DNR working to get rid of invasive Starry Stonewort algae found in seven Wisconsin lakes
WASHINGTON COUNTY, Wis. (CBS 58) -- The Department of Natural Resources is asking boaters to thoroughly clean their boats to help stop the spread of an invasive species found in seven Wisconsin lakes, including one in Washington County.
DNR officials isolated a portion of Green Lake in Washington County and put herbicides in the water to get rid of the algae called Starry Stonewort.
The algae was discovered in the summer of 2014 in Little Muskego Lake. DNR officials put in the barricade and the herbicides in September and have been surveying the lake since to try and prevent it from spreading. They have been working with other states to see what they are doing to try and find ways to kill off the algae like freezing it, but so far they haven't used that method here.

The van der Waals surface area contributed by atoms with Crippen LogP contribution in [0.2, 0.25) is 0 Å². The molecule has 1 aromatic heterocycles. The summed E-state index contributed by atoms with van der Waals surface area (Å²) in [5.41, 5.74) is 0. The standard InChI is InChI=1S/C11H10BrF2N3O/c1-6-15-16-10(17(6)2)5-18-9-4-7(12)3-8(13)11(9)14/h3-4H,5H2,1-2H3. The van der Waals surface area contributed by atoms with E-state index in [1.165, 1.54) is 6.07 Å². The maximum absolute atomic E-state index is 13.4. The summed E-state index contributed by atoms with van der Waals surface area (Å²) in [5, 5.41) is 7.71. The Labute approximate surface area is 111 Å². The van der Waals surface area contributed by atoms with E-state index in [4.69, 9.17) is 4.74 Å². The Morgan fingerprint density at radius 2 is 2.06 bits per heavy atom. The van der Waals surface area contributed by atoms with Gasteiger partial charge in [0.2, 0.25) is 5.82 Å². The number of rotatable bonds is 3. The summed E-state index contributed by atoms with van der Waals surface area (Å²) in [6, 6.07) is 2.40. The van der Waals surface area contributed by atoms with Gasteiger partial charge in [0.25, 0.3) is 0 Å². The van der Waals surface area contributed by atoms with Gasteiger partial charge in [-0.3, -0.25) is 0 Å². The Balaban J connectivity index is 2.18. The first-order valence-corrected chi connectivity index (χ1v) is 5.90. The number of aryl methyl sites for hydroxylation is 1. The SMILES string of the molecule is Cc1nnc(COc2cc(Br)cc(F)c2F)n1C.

They say the biggest concern with the Starry Stonewort is the impact it could have on the ecosystem in the lakes that have been affected.
"It does not kill any fish, but what it does is take over the habitat of where the fish do live. At the present time, we haven't, with it being a newer algae, we still don't really know exactly the effects that it will have on the fish. We just know that it can take over native plant areas," said Amy Kretlow, Aquatic Invasive Species Monitoring Specialist with the Wisconsin DNR.
DNR officials say lakes like Green Lake are still safe to swim in despite the presence of Starry Stonewort because it is not harmful to humans.